22. Jiang F, Hu R, Li Z (2008) Variations and trends of the freezing and thawing index along the Qinghai-Xizang Railway for 1966–2004. J Geog Sci 18(1):3–16. doi: 10.1007/s11442-008-0003-y CrossRefGoogle Scholar
  23. Jin H, Yu Q, Lü L, Guo D, He R, Yu S, Li Y (2007) Degradation of permafrost in the Xing’anling Mountains, Northeastern China. Permafr Periglac Process 18(3):245–258CrossRefGoogle Scholar
  24. Jin H, Wei Z, Wang S, Yu Q, Lv L, Wu Q, Ji Y (2008) Assessment of frozen-ground conditions for engineering geology along the Qinghai-Tibet highway and railway, China. Eng Geol 101(3):96–109CrossRefGoogle Scholar
  25. Jones PD, Lister DH (2014) Antarctic near-surface air temperatures compared with ERA-Interim values since 1979. Int J Climatol 35:1354–1366CrossRefGoogle Scholar
  26. Kanamitsu M, Ebisuzaki W, Woollen J, Yang S-K, Hnilo J, Fiorino M, Potter G (2002) NCEP-DOE AMIP-II Reanalysis (R-2). Bull Am Meteorol Soc 83(11):1631–1643CrossRefGoogle Scholar
  27. Kang S, Xu Y, You Q, Flügel W-A, Pepin N, Yao T (2010) Review of climate and cryospheric change in the Tibetan Plateau. Environ Res Lett 5(1):015101CrossRefGoogle Scholar
  28. King L, Herz T, Hartmann H, Hof R, Jiang T, Ke C, Yi C (2006) The PACE monitoring strategy: a concept for permafrost research in Qinghai-Tibet. Quatern Int 154:149–157. doi: 10.1016/j.quaint.2006.02.017 CrossRefGoogle Scholar
  29. Kistler R, Collins W, Saha S, White G, Woollen J, Kalnay E, Kousky V (2001) The NCEP-NCAR 50-year reanalysis: monthly means CD-ROM and documentation. Bull Am Meteorol Soc 82(2):247–267CrossRefGoogle Scholar
  30. Li SD, Cheng GD (1996) Map of permafrost on the Qinghai-Tibet Plateau Lanzhou: Gansu Culture Press scale 1:3,000,000 (in Chinese)Google Scholar
  31. Li R, Zhao L, Wu T, Ding Y, Xiao Y, Jiao Y, Qin Y, Xin Y, Du E, Liu G (2014a) Investigating soil thermodynamic parameters of the active layer on the northern Qinghai-Tibetan Plateau. Environ Earth Sci 71(2):709–722CrossRefGoogle Scholar
  32. Li R, Zhao L, Wu T, Ding Y, Xiao Y, Hu G, Zou D, Li W, Yu F, Jiao Y, Qin Y (2014b) The impact of surface energy exchange on the thawing process of active layer over the northern Qinghai-Xizang Plateau, China. Environ Earth Sci 72(6):2091–2099CrossRefGoogle Scholar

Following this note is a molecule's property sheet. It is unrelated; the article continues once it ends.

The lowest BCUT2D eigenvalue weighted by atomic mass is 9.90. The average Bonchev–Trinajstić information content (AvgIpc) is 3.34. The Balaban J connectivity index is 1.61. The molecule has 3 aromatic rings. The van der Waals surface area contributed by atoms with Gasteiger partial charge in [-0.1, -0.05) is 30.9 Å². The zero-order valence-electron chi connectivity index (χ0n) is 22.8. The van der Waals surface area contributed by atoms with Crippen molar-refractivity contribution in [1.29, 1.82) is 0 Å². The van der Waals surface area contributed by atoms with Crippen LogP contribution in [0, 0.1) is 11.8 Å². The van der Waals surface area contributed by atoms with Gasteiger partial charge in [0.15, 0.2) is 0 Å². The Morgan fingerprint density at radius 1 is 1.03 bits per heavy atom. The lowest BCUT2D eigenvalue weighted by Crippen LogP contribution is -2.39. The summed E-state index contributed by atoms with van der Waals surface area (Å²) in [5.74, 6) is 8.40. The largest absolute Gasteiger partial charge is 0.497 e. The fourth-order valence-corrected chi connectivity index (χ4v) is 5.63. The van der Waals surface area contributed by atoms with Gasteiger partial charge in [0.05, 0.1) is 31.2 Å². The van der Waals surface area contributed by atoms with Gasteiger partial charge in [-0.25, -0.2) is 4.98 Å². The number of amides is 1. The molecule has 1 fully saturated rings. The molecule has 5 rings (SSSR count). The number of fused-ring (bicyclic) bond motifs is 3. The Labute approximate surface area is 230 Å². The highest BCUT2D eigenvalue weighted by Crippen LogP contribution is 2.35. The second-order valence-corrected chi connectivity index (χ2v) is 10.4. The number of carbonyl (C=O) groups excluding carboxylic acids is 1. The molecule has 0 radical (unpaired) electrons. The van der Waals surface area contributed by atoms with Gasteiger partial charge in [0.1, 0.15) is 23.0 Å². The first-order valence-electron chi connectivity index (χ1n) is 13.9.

33. LIGG (Lanzhou Institute of Glaciology and Geocryology Sciences) (1988) Map of snow, ice and frozen ground in China Beijing: Cartographic Publishing House scale 1:4,000,000 (in Chinese)Google Scholar
  34. Luo D, Jin H, Jin R, Yang X, Lü L (2014) Spatiotemporal variations of climate warming in northern Northeast China as indicated by freezing and thawing indices. Quatern Int 349:187–195CrossRefGoogle Scholar
  35. Ma L, Zhang T, Li Q, Frauenfeld OW, Qin D (2008) Evaluation of ERA-40, NCEP-1, and NCEP-2 reanalysis air temperatures with ground-based measurements in China. J Geophys Res Atmos (1984–2012) 113(D15). doi: 10.1029/2007JD009549
  36. Nelson FE, Outcalt SI (1987) A computational method for prediction and regionaliztion of permafrost. Arct Alp Res 19(3):279–288. doi: 10.2307/1551363 CrossRefGoogle Scholar
  37. Nelson F, Shiklomanov N, Mueller G, Hinkel K, Walker D,Bockheim J (1997) Estimating active-layer thickness over a large region: Kuparuk River basin, Alaska, USA. Arctic and Alpine Research, pp 367–378Google Scholar
  38. Nelson FE, Hinkel KM, Shiklomanov NI, Mueller GR, Miller LL, Walker DA (1998) Active-layer thickness in north central Alaska: Systematic sampling, scale, and spatial autocorrelation. J Geophys Res 103(28):963–973Google Scholar
  39. Niu F, Lin Z, Lu J, Luo J, Wang H (2015) Assessment of terrain susceptibility to thermokarst lake development along the Qinghai-Tibet engineering corridor, China. Environ Earth Sci 73(9):5631–5642CrossRefGoogle Scholar
  40. Onogi K, Tsutsui J, Koide H, Sakamoto M, Kobayashi S, Hatsushika H, Takahashi K (2007) The JRA-25 reanalysis. J Meteorol Soc Jpn 85(3):369–432CrossRefGoogle Scholar
  41. Poveda G, Waylen PR, Pulwarty RS (2006) Annual and inter-annual variability of the present climate in northern South America and southern Mesoamerica. Palaeogeogr Palaeoclimatol Palaeoecol 234(1):3–27. doi: 10.1016/j.palaeo.2005.10.031 CrossRefGoogle Scholar
  42. Qin D, Liu S, Li P (2006) Snow cover distribution, variability, and response to climate change in western China. J Clim 19(9):1820–1833CrossRefGoogle Scholar
  43. Ran Y, Li X, Cheng G, Zhang T, Wu Q, Jin H, Jin R (2012) Distribution of permafrost in China: an overview of existing permafrost maps. Permafrost Periglac Process 23(4):322–333. doi: 10.1002/ppp.1756 CrossRefGoogle Scholar
  44. Ran Y, Li X, Jin R, Guo J (2015) Remote sensing of the mean annual surface temperature and surface frost number for mapping permafrost in China. Arct Antarct Alp Res 47(2):255–265CrossRefGoogle Scholar